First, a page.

Most New Jersey divorce cases utilize a standardized child support formula in order to arrive at the appropriate amount of support. However, the basic child support formula doesn’t cover unique circumstances. While the child support formula asks questions about primary custody and the income of the parties, it does not get into detail about the specific circumstances of the parents and the children. The New Jersey child support system allows judges to make exceptions for extraordinary circumstances.
Deviating from the child support formula
Some expenses for children are considered ordinary. For example, the cost to go on a school field trip or buy a prom dress is considered an ordinary expense. For ordinary expenses, the expenses are a part of the child support award. Because child support is proportional based on income, the added amounts for higher incomes are meant to cover increasing opportunities for extracurricular activities.
However, some circumstances are not ordinary. For example, if a child needs special education, that’s an extraordinary need. A child who needs a special diet or medical equipment might have extraordinary expenses. Even private school tuition or expenses for children who pursue an activity at a very high level can fall under the category of extraordinary. The court may deviate from the child support formula to add additional amounts. When parents do not agree, the court determines whether an expense is ordinary or extraordinary.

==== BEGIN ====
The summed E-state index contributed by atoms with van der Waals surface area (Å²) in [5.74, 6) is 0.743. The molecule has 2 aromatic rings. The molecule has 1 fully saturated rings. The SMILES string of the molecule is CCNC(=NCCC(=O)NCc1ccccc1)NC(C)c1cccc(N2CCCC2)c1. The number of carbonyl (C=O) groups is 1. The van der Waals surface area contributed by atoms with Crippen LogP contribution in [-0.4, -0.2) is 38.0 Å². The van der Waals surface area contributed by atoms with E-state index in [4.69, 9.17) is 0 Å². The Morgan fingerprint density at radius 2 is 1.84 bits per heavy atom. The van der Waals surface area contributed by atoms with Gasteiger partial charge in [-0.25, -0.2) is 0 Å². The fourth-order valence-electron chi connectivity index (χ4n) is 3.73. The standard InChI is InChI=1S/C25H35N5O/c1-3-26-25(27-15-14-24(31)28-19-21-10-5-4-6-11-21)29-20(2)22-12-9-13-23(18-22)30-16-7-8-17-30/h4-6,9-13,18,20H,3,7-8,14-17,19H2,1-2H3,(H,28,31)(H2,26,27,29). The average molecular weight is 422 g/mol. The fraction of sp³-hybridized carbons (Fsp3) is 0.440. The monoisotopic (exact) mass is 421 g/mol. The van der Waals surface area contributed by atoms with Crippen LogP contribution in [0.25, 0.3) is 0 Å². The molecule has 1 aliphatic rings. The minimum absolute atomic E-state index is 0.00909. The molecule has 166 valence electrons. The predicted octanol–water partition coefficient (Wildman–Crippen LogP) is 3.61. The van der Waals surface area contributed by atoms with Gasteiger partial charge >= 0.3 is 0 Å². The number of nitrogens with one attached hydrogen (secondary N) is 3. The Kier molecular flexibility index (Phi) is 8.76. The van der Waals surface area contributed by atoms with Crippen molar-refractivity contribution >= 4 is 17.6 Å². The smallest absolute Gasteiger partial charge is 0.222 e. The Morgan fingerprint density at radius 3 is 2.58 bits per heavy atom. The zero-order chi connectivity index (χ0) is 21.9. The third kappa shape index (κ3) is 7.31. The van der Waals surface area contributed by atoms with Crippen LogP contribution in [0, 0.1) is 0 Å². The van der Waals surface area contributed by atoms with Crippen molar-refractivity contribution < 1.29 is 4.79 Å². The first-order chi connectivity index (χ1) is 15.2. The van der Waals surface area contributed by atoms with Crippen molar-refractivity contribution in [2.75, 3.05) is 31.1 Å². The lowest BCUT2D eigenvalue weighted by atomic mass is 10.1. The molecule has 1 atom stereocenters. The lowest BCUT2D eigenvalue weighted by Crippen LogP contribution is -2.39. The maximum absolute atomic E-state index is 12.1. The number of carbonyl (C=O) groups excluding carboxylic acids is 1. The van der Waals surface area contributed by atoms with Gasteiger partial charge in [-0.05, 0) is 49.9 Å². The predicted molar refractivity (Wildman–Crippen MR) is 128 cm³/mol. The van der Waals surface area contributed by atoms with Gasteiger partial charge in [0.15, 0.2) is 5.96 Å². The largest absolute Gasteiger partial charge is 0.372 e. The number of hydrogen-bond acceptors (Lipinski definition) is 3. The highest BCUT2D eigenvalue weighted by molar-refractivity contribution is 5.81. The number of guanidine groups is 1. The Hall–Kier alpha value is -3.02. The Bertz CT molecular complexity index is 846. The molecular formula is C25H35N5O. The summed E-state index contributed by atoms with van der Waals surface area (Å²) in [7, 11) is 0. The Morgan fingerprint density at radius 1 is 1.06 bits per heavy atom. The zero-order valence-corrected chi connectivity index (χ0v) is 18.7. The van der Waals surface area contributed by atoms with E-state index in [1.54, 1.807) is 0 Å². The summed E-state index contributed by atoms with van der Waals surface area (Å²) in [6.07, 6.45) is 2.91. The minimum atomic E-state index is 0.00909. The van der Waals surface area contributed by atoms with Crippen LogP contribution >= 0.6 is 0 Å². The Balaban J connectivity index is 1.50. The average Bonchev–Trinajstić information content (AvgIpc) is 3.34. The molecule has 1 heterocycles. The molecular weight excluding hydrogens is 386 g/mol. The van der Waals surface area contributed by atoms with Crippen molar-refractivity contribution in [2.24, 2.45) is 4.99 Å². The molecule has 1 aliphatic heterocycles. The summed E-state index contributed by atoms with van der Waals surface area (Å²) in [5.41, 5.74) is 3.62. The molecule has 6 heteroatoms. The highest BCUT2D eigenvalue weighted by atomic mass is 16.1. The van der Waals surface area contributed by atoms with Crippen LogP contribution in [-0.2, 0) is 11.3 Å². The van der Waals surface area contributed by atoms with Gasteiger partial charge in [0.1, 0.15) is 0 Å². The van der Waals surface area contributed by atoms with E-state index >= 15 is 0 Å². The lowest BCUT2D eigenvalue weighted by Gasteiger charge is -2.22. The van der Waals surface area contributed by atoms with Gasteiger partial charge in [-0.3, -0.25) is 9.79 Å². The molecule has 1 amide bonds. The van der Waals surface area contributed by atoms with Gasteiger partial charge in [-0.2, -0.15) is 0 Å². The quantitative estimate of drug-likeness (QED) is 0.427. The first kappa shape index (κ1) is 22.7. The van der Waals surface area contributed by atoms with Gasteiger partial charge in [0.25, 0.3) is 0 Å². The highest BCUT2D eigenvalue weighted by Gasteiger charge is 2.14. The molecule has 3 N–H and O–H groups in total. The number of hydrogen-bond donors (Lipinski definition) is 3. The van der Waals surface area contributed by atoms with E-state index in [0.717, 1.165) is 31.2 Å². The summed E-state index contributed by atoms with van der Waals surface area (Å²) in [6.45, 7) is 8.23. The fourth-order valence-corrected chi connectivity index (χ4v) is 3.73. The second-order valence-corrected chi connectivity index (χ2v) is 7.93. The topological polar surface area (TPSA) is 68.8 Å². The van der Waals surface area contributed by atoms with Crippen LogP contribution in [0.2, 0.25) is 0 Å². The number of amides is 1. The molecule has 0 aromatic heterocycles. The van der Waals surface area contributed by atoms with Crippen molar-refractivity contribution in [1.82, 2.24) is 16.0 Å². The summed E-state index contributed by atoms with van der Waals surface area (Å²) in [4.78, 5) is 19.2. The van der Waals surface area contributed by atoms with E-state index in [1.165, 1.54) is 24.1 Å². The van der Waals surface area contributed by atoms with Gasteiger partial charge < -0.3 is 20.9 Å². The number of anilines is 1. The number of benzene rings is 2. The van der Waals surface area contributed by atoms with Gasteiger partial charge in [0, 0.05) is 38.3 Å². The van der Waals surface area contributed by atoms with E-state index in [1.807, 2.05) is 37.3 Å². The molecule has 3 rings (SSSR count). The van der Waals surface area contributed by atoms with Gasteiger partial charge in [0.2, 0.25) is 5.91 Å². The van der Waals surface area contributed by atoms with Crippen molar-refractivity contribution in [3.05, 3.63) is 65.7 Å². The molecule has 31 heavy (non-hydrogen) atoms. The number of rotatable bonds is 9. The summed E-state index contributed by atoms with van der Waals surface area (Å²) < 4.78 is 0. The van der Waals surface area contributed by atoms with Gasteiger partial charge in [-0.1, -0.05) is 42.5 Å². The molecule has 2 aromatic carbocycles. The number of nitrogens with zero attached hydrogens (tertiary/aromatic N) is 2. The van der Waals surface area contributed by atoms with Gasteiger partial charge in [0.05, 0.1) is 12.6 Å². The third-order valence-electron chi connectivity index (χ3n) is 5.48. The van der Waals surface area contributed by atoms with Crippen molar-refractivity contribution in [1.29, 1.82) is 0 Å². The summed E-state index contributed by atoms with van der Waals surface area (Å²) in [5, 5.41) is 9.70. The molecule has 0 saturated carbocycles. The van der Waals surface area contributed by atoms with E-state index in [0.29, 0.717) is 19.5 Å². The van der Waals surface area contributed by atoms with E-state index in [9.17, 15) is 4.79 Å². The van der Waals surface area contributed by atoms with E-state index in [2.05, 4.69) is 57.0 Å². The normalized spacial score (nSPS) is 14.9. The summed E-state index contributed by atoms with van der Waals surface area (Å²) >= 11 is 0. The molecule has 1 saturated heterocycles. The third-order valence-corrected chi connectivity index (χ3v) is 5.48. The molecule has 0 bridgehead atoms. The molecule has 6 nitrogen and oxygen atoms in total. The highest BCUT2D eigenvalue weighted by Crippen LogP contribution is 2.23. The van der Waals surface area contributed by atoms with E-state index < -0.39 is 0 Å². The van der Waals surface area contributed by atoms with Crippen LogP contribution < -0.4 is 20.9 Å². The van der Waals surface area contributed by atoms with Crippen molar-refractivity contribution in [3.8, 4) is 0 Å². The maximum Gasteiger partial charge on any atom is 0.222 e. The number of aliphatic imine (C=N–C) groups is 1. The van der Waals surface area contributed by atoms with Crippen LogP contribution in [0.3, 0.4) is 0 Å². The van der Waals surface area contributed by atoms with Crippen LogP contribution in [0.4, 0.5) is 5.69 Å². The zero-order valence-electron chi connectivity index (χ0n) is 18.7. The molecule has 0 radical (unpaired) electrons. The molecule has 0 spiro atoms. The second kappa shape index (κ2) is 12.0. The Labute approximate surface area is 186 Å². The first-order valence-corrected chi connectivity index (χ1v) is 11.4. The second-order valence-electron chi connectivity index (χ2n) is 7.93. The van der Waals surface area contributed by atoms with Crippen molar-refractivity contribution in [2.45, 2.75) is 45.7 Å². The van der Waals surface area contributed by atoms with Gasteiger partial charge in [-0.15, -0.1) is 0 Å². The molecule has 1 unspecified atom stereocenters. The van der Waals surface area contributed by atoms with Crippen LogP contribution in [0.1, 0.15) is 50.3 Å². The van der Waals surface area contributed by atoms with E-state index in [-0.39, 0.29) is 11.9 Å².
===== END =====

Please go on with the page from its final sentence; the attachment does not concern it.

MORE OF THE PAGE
Paying extraordinary expenses for children after divorce
Every parent should think about extraordinary expenses as part of child support. An expense may increase the child support obligation, but it isn’t always clear whether a cost falls under ordinary or extraordinary child support. Parents should be aware that extraordinary expenses are a possibility and work to arrive at the appropriate amount of support. A family law attorney may help parents come to an agreement or, failing that, represent their client in court.